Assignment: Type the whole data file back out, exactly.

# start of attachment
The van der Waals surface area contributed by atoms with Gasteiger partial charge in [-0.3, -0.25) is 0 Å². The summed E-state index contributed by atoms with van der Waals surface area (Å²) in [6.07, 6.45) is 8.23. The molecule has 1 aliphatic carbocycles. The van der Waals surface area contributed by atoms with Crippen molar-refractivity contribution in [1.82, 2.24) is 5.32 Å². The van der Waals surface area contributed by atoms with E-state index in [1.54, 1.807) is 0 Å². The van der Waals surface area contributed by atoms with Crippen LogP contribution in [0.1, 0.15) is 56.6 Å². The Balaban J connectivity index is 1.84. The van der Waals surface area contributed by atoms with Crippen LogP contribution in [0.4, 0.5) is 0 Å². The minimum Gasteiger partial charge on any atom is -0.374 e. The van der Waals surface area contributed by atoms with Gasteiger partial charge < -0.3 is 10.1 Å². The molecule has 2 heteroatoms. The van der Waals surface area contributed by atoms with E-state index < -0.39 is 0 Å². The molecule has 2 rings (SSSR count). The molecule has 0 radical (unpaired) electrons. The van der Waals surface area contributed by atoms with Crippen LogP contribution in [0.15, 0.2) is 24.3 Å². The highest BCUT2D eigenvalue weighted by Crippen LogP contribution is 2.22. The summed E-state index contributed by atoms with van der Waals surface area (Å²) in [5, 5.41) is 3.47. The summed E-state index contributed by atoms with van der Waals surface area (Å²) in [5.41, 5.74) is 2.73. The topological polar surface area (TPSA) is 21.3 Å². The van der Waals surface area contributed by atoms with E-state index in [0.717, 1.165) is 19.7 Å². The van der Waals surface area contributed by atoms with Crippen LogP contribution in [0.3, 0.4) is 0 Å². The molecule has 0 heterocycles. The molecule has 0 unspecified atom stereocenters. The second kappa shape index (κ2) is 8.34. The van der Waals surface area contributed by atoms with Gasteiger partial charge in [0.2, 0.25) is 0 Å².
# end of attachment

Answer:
The van der Waals surface area contributed by atoms with Gasteiger partial charge in [-0.3, -0.25) is 0 Å². The summed E-state index contributed by atoms with van der Waals surface area (Å²) in [6.07, 6.45) is 8.23. The molecule has 1 aliphatic carbocycles. The van der Waals surface area contributed by atoms with Crippen molar-refractivity contribution in [1.82, 2.24) is 5.32 Å². The van der Waals surface area contributed by atoms with E-state index in [1.54, 1.807) is 0 Å². The van der Waals surface area contributed by atoms with Crippen LogP contribution in [0.1, 0.15) is 56.6 Å². The Balaban J connectivity index is 1.84. The van der Waals surface area contributed by atoms with Crippen LogP contribution in [0.4, 0.5) is 0 Å². The minimum Gasteiger partial charge on any atom is -0.374 e. The van der Waals surface area contributed by atoms with Gasteiger partial charge < -0.3 is 10.1 Å². The molecule has 2 heteroatoms. The van der Waals surface area contributed by atoms with E-state index < -0.39 is 0 Å². The molecule has 2 rings (SSSR count). The molecule has 0 radical (unpaired) electrons. The van der Waals surface area contributed by atoms with Crippen LogP contribution in [0.15, 0.2) is 24.3 Å². The highest BCUT2D eigenvalue weighted by Crippen LogP contribution is 2.22. The summed E-state index contributed by atoms with van der Waals surface area (Å²) in [5, 5.41) is 3.47. The summed E-state index contributed by atoms with van der Waals surface area (Å²) in [5.41, 5.74) is 2.73. The topological polar surface area (TPSA) is 21.3 Å². The van der Waals surface area contributed by atoms with E-state index in [0.717, 1.165) is 19.7 Å². The van der Waals surface area contributed by atoms with Crippen LogP contribution in [0.3, 0.4) is 0 Å². The molecule has 0 heterocycles. The molecule has 0 unspecified atom stereocenters. The second kappa shape index (κ2) is 8.34. The van der Waals surface area contributed by atoms with Gasteiger partial charge in [0.2, 0.25) is 0 Å².